King v. Burwell

Obamacare’s Next 5 Hurdles to Clear

In its first five years, the Affordable Care Act has survived technical meltdowns, a presidential election, two Supreme Court challenges — including one resolved Thursday — and dozens of repeal efforts in Congress. But its long-term future still isn’t ensured. Here are five of the biggest hurdles left for the law.

In its first five years, the Affordable Care Act has survived technical meltdowns, a presidential election, two Supreme Court challenges — including one resolved Thursday — and dozens of repeal efforts in Congress. But its long-term future still isn’t ensured.

A Victory for the Health of the Nation

Statement by OCPP policy analyst Janet Bauer on Supreme Court ruling in King v. Burwell

Today's Supreme Court decision is a victory for the health of our country. Millions of families across the nation can have peace of mind that the federal subsidies that make it possible for them to afford health insurance will remain in place.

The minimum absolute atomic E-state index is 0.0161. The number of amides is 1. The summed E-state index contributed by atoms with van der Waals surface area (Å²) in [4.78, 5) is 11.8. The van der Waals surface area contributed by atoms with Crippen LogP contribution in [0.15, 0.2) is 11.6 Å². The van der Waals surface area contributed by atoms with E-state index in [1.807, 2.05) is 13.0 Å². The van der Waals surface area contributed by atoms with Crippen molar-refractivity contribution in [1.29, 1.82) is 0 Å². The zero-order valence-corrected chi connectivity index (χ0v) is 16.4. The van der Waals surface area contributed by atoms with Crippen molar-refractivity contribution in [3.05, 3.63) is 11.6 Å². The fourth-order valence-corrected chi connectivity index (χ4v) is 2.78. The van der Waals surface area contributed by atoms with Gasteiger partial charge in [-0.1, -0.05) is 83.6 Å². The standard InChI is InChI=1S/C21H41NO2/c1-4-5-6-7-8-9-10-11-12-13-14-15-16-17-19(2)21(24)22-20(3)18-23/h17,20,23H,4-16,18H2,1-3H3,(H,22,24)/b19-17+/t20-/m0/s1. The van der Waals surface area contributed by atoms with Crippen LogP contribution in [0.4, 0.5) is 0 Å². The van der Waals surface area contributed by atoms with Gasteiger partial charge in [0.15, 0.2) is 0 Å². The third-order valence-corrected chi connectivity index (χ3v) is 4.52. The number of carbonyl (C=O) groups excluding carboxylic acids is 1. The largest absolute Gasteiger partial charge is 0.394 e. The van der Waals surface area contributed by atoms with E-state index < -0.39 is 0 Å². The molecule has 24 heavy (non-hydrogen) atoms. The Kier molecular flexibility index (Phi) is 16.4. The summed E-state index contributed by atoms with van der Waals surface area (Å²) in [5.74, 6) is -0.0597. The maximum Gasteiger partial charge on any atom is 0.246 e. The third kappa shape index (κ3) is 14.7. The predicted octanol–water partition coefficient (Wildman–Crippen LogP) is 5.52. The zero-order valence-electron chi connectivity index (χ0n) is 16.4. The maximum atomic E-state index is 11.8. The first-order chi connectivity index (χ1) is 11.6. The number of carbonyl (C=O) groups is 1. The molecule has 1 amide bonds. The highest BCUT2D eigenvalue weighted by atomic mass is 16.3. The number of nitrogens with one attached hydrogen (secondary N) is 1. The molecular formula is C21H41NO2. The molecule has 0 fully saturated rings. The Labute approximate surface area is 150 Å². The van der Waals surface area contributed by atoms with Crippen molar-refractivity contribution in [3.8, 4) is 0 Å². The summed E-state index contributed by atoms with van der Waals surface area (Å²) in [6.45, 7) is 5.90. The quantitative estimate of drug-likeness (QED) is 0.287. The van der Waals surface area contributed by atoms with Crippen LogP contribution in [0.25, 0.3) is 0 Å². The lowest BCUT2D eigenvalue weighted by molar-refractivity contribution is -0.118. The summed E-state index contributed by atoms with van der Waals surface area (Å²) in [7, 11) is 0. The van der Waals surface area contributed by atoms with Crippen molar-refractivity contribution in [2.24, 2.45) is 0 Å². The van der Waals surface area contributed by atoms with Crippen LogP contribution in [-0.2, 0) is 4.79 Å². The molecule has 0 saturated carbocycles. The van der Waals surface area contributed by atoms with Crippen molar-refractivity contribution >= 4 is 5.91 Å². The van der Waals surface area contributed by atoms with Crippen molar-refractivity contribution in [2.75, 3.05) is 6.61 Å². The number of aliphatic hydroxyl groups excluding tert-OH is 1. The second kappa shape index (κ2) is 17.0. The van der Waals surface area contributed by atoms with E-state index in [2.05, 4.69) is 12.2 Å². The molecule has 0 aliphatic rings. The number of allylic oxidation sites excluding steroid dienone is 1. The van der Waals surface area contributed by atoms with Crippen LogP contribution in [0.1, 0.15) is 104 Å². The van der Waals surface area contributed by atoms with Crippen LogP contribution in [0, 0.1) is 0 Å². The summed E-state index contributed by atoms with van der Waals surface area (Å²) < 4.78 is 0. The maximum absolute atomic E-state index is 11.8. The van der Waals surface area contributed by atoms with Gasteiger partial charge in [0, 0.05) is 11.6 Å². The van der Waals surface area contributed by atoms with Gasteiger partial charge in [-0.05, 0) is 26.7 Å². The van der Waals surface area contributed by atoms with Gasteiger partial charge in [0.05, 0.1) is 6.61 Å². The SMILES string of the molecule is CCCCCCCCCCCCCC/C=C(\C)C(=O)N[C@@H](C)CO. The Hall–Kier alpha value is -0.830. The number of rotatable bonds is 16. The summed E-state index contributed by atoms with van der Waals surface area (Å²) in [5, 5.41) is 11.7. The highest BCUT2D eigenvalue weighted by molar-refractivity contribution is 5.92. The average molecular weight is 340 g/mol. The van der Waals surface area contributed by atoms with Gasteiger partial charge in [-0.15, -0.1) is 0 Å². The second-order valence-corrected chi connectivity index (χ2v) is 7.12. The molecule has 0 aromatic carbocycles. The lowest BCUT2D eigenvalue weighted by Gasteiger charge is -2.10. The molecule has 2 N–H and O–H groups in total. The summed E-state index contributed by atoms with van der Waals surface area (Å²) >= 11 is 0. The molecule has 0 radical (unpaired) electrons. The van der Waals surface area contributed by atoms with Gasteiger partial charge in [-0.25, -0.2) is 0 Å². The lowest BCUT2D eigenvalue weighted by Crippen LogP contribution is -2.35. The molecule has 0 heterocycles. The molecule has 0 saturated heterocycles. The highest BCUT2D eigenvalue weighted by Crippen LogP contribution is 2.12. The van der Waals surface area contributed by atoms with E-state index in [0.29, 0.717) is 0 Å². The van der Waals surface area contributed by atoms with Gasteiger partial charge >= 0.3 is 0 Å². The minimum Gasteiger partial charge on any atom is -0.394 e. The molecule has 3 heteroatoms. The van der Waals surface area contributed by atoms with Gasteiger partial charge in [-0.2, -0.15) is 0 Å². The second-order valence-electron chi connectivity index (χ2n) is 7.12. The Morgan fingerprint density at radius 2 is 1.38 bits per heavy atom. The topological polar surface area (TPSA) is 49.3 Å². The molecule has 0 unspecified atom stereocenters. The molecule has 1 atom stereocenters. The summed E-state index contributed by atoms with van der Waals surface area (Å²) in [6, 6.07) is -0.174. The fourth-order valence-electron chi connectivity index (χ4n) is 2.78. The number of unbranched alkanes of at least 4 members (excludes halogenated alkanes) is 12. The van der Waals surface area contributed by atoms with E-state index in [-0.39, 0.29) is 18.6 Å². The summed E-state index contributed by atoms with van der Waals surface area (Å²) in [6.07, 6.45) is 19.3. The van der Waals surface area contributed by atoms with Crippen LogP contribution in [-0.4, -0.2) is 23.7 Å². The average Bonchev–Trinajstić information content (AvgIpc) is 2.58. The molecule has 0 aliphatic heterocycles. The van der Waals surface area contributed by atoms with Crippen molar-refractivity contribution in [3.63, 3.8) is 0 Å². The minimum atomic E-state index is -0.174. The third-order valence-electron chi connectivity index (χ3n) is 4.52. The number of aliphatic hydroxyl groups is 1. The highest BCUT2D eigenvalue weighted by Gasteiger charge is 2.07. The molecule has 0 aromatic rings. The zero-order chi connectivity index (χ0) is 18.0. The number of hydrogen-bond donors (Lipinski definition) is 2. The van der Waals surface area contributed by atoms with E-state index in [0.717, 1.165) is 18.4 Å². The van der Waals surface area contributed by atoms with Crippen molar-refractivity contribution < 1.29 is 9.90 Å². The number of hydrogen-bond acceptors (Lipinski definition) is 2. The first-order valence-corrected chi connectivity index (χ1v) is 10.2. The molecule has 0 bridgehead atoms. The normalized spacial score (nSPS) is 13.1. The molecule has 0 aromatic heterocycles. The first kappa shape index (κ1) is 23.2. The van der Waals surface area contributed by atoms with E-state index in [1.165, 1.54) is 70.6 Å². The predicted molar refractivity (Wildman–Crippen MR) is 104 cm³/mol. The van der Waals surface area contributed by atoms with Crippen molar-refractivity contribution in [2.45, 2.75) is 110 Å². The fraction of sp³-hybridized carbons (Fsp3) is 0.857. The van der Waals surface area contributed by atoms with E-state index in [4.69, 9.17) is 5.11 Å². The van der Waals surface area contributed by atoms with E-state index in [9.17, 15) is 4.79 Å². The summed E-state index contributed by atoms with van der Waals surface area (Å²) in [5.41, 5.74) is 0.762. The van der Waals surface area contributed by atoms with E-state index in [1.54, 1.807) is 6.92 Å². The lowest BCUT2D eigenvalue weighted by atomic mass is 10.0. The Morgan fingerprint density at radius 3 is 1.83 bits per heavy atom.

U.S. Supreme Court Decision on Subsidized Insurance Premiums Nervously Awaited

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If the high court sides with the plaintiffs in King v. Burwell, the impact will be felt in Oregon, where nearly 80,000 people currently receive government-subsidized insurance premiums under the Affordable Care Act.

The U.S. Supreme Court is expected to issue its decision later this month in King v. Burwell, the case challenging whether the federal government can legally subsidize insurance premiums for low- and middle-income people who qualify for coverage under the Patient Protection and Affordable Care Act (ACA).

What’s At Stake When The Supreme Court Rules On Health Plan Subsidies

Later this month, the Supreme Court is expected to rule on King v. Burwell, a case challenging the validity of federal tax subsidies helping millions of Americans buy health insurance if they don’t get it through an employer. If the court rules against the Obama administration, those subsidies could be cut off for people in the approximately three dozen states using healthcare.gov, the federal exchange website.

Later this month, the Supreme Court is expected to rule on King v.

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